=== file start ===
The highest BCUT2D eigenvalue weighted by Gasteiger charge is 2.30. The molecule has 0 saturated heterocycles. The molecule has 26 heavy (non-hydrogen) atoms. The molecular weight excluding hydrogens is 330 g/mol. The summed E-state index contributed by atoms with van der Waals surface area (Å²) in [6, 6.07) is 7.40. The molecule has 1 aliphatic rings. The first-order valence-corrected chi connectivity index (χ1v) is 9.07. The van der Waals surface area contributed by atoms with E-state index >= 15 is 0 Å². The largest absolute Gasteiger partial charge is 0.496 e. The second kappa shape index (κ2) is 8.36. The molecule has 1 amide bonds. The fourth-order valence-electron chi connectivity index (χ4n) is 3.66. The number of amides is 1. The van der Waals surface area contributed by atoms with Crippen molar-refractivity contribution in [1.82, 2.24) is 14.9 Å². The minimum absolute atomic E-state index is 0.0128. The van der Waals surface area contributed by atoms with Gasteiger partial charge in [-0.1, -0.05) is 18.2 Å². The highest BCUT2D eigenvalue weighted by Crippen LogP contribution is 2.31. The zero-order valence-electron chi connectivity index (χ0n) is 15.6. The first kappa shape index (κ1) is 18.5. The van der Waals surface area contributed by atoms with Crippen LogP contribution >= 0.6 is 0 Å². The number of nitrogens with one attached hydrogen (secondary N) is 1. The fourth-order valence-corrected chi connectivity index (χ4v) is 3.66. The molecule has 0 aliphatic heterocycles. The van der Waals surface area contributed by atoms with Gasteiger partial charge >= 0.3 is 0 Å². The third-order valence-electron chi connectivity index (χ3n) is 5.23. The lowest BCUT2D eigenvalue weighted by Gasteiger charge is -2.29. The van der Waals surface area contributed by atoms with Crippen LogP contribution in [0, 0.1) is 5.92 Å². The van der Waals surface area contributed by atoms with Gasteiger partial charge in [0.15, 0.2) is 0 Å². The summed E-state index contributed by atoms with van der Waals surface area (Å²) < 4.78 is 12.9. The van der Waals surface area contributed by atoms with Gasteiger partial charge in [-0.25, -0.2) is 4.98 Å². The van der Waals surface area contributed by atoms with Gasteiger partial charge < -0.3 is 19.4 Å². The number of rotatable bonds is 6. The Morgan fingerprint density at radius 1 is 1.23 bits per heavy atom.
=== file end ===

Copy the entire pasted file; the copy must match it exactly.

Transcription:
The highest BCUT2D eigenvalue weighted by Gasteiger charge is 2.30. The molecule has 0 saturated heterocycles. The molecule has 26 heavy (non-hydrogen) atoms. The molecular weight excluding hydrogens is 330 g/mol. The summed E-state index contributed by atoms with van der Waals surface area (Å²) in [6, 6.07) is 7.40. The molecule has 1 aliphatic rings. The first-order valence-corrected chi connectivity index (χ1v) is 9.07. The van der Waals surface area contributed by atoms with E-state index >= 15 is 0 Å². The largest absolute Gasteiger partial charge is 0.496 e. The second kappa shape index (κ2) is 8.36. The molecule has 1 amide bonds. The fourth-order valence-electron chi connectivity index (χ4n) is 3.66. The number of amides is 1. The van der Waals surface area contributed by atoms with Crippen molar-refractivity contribution in [1.82, 2.24) is 14.9 Å². The minimum absolute atomic E-state index is 0.0128. The van der Waals surface area contributed by atoms with Gasteiger partial charge in [-0.1, -0.05) is 18.2 Å². The highest BCUT2D eigenvalue weighted by Crippen LogP contribution is 2.31. The zero-order valence-electron chi connectivity index (χ0n) is 15.6. The first kappa shape index (κ1) is 18.5. The van der Waals surface area contributed by atoms with Crippen LogP contribution >= 0.6 is 0 Å². The number of nitrogens with one attached hydrogen (secondary N) is 1. The fourth-order valence-corrected chi connectivity index (χ4v) is 3.66. The molecule has 0 aliphatic heterocycles. The van der Waals surface area contributed by atoms with Gasteiger partial charge >= 0.3 is 0 Å². The third-order valence-electron chi connectivity index (χ3n) is 5.23. The lowest BCUT2D eigenvalue weighted by Gasteiger charge is -2.29. The van der Waals surface area contributed by atoms with Crippen LogP contribution in [0, 0.1) is 5.92 Å². The van der Waals surface area contributed by atoms with Gasteiger partial charge in [0.15, 0.2) is 0 Å². The summed E-state index contributed by atoms with van der Waals surface area (Å²) < 4.78 is 12.9. The van der Waals surface area contributed by atoms with Gasteiger partial charge in [-0.25, -0.2) is 4.98 Å². The van der Waals surface area contributed by atoms with Gasteiger partial charge < -0.3 is 19.4 Å². The number of rotatable bonds is 6. The Morgan fingerprint density at radius 1 is 1.23 bits per heavy atom.